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Tim Gunning It

Results are in= stabilo markers > colored pencils. Also I am DYING to make this @namedclothing Kielo wrap dress again…

A photo posted by Jasika Nicole (@trycuriousblog) on

I made an absolutely beautiful Kielo Wrap Dress a while back and blogged about it here, and, as seen in my 2016 New Year post, another version of the dress was added to my To-Make list. I loved how Named Clothing used a simple striped fabric to create a bold look with the design, so I thought I would take some inspiration from their blog and make a replica. I chose a medium-weight super soft striped knit jersey from organiccottonplus.com in an earthtone shade, and I even used my new croquis book by Gertie to sketch out the idea of the dress. The additional sleeve pattern hack that Named provided on their blog and accompanying instructions were definitely lacking, but I figured it out like a champ and managed to complete the dress, from start to finish, in one day.

Here was the result.

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I don’t even know where to start with everything that looks terrible about this dress, and if I am totally honest, I am still not sure exactly what went wrong. I know it’s not the pattern, because I made the dress before to much success. So I am blaming it on my fabric choice. Why is my fabric choice so wrong, you ask? I don’t know. Sometimes the universe provides you with questions but no answers. Honestly it’s probably a whole combination of weird reasons, and I could sit here and speculate forever about it, but I wont. I’ll just focus on what is terrible instead of trying to figure out why it’s terrible. Here we go.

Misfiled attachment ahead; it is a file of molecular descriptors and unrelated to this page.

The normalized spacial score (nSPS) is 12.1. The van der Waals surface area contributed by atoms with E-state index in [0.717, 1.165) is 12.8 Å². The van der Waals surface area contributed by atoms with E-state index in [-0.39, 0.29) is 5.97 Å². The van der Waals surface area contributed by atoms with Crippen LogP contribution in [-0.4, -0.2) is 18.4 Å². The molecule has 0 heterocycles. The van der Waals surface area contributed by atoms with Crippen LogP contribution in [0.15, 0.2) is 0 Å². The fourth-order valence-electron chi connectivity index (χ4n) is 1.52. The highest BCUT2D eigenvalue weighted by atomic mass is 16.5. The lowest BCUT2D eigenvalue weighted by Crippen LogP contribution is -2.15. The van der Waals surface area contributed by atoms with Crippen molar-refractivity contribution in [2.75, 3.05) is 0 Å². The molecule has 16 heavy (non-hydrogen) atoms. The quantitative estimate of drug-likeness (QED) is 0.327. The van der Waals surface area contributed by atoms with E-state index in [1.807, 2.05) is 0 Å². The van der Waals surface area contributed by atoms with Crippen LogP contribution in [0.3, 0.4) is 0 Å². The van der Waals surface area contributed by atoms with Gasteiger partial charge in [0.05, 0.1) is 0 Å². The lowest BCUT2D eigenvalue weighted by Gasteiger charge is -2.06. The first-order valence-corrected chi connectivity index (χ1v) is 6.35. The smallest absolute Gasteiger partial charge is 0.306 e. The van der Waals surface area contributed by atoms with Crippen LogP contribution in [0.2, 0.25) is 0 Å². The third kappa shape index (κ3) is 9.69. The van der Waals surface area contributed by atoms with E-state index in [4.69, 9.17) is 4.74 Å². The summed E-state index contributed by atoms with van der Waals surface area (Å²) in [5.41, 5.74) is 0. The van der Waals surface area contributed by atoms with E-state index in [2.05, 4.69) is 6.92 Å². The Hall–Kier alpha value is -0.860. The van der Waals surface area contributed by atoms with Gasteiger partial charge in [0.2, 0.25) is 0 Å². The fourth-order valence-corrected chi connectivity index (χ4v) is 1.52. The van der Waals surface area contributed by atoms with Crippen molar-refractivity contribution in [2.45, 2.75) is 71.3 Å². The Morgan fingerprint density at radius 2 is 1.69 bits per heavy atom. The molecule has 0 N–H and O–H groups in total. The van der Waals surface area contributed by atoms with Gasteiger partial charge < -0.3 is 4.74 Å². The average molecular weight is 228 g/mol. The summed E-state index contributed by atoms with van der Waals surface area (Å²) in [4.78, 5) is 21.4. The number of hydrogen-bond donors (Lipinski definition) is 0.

Reasons This Dress Is Terrible:

-It looks huge on me. And I don’t know why. This dress is actually a smaller size than the original one I made!

-It doesn’t retain it’s shape or any of the design features. As you can see in the Named Clothing blog photo below, the folds on the sides look crisp and defined and the wrap holds it’s shape.

Not so with my version. Mine looks like a three-day old soggy burrito wrap.

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-Also do you see how uneven my darts are? I have no idea why they were in separate places and in different lengths; you would think I had never sewn a dart before in my life! This fabric was posessed I tell you.

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-When I tried to hem the sleeves, the bottom of the dress, and the neckline, my fabric went berserk on me and stretched out to twice it’s size like this.turrible2blog

I did everything I could to keep this from happening. I switched from a twin needle to a single needle. I switched from ironing the folds of the seam allowance to simply pinning them down, just in case my iron was inadvertently stretching the fabric out. I steamed the hems to see if they would shrink back to their initial lengths. I used my walking foot to keep the knit fabric from getting stretched out under my needle. Nothing really seemed to do the trick.

Simply put, this fabric and design, for whatever reason, did not go well together. Which was a shame, because I had been dreaming about this dress for MONTHS! Every time I walked by this fabric draped over my couch in the craft room, I would wipe a bit of drool off my face and think to myself, I am gonna look SO DAMN FLY when this is finished!